The November sun reached the perfect point in its descent, the spot that it always hit at that time of year and that time of day; just as Mr. Cordova had planned. The sunlight struck a small crystal embedded in the mural at precisely the right angle, creating a concentrated golden beam that shot across the roof like a laser. It struck another stone embedded in the center of a large "8", then passed through the gate of a small building with a cross on the roof that reminded her of the church in her old neighborhood.

The beam stopped again at a small "1," then zapped toward the middle of the roof. It cut through the narrow gap between two fierce lions and stopped at a "9," before changing direction again. It passed up the plane of a seesaw with a crow sitting on each end, turned one more time at a "4," and then steered straight down toward the base of the building, directly beneath her. Crista was hypnotized by the vision; she forgot entirely that she was hovering eight stories above a concrete floor, balanced delicately over a guardrail and following a beam of light that was pulling her attention closer and closer to the tipping point.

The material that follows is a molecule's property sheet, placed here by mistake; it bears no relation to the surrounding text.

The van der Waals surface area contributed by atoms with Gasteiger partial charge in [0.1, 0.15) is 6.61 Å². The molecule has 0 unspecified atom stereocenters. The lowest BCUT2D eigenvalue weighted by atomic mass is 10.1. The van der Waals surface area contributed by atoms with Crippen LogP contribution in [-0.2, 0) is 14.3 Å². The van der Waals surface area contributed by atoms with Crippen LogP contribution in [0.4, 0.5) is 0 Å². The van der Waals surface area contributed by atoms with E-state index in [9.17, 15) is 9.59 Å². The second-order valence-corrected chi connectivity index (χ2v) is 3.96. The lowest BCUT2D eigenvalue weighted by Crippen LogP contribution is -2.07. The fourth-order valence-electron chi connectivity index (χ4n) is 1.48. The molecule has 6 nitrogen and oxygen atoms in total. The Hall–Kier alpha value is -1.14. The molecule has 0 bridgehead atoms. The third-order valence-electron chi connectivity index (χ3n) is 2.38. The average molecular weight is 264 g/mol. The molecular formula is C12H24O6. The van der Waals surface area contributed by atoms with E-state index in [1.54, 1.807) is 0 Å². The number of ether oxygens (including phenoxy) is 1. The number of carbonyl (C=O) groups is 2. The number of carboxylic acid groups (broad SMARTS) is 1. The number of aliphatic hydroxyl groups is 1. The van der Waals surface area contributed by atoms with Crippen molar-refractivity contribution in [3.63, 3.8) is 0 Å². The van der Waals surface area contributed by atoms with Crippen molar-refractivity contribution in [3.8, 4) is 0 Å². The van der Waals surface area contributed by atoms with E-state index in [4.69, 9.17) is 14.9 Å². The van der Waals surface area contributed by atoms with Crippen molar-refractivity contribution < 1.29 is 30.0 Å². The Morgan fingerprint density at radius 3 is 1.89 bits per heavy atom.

And then she leaned too far. She felt her weight shift in an instant, and her stomach leapt forward as her legs lifted off the floor. Her body began to topple over the guardrail, like all of the others before her.

But unlike the others, Cristabelle had taken precautions.

The bedsheet that she had tied around her waist held firm, tethering her to the heavy steel handle on the sliding glass door. And she hung there for a moment, balanced uneasily on the ledge of the railing, gazing below as the golden beam hit its final destination. It lingered on a “3” between two simple gravestones directly beneath her for only a few seconds before it faded and vanished; but she had seen it plenty long enough to understand.